Dames has also been getting into the Star Wars shows with his children, primarily The Mandalorian. “We knocked that thing out in like three days, come on,” he said when asked if had finished season two yet. “It’s probably more or less Jedi than it is Force Awakens, Rise of Skywalker. It’s got a little bit more dark to it which I think is good.” And it’s an expansion of the Star Wars universe, which Dames is all here for.
Dames has been relishing getting to enjoy Star Wars through the lens of his children, a six-year-old daughter and a three-year-old son. He gets the fascinating dive into Mandalorian culture and more time with Boba Fett and his children get to go nuts for Grogu (née baby Yoda), though his son was worried when Grogu was captured by Imperial forces. And, in a moment that may make you acutely feel that creak in your joints, his daughter did not connect to his excitement over Luke Skywalker’s arrival.
“As soon as they show the ship pull up, and you saw the guy get out, I started looking at my daughter going there’s no way that’s Luke Skywalker, there’s no way that’s Luke Skywalker, that can’t be Luke Skywalker! And she hasn’t seen those ones yet right so she’s kind of like, wait, the old guy, you’re talking about the old guy?”
But for Dames, it was a moment of enormous payoff since Return of the Jedi shows a Luke still new to mastering the Force, and the latest trilogy shows Luke old, bitter, and cut off from the Force. It was finally a chance, as Dames said, to see “when he was like Luke, the Jedi badass of the galaxy.”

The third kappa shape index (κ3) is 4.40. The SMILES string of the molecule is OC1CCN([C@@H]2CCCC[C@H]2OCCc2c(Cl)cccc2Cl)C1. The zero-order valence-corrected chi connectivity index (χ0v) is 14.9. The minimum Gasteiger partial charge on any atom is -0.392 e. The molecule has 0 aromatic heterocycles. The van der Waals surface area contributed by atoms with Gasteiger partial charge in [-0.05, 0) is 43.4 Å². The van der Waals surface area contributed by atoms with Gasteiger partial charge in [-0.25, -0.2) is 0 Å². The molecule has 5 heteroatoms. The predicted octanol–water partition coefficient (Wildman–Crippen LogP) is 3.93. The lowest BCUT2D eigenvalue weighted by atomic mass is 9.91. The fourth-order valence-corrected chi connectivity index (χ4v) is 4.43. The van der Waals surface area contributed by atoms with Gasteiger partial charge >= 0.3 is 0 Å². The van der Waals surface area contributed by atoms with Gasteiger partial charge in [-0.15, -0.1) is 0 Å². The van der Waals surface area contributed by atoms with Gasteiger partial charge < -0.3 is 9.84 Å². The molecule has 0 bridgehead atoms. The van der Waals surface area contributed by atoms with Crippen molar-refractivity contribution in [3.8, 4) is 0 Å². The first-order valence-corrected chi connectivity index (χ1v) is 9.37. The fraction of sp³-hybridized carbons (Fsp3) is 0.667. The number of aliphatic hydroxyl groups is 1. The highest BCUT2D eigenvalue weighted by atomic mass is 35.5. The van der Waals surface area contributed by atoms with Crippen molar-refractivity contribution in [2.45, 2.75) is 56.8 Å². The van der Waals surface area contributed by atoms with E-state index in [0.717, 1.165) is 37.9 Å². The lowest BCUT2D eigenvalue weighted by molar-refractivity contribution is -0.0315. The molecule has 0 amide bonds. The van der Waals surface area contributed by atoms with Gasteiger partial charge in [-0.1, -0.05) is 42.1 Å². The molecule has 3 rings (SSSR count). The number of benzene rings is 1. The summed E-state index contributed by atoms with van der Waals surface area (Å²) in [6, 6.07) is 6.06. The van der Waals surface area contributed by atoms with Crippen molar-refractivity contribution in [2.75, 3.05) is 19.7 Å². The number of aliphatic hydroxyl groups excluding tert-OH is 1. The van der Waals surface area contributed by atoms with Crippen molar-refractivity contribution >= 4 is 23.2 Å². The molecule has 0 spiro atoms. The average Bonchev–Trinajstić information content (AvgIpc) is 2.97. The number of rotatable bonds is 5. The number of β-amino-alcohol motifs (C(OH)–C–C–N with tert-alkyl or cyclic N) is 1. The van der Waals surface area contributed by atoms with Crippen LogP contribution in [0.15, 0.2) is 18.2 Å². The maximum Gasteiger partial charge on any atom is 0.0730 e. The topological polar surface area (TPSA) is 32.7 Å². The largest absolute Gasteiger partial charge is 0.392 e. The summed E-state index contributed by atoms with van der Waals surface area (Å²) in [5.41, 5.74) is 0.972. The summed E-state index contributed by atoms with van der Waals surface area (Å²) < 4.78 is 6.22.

Once his children are slightly older, Dames will also sit down with them for more of the animated series like Clone Wars and Rebels. In fact, he’s holding off on the last season of Clone Wars specifically so he can watch it with his daughter, and he’s waiting for his son to get to about four-and-a-half to deep dive Rebels with him.
“When you become a parent, the things that like you really genuinely appreciate in life, the things that really had an impact on you, you want to share those with your kids. And yeah, the hardest thing is waiting so I kind of jumped a bit with my daughter,” he said. He’ll wait a little longer so his son can really get into the lore; his son’s reaction to Rise of Skywalker was apparently “Oh cool, light, daddy.” But Dames first saw Star Wars when he was five years old, and he feels that four-and-a-half is just about right to get the impact of it. “If I’m still doing this job in a year-and-a-half, call me and we can get into Star Wars Rebels,” he said.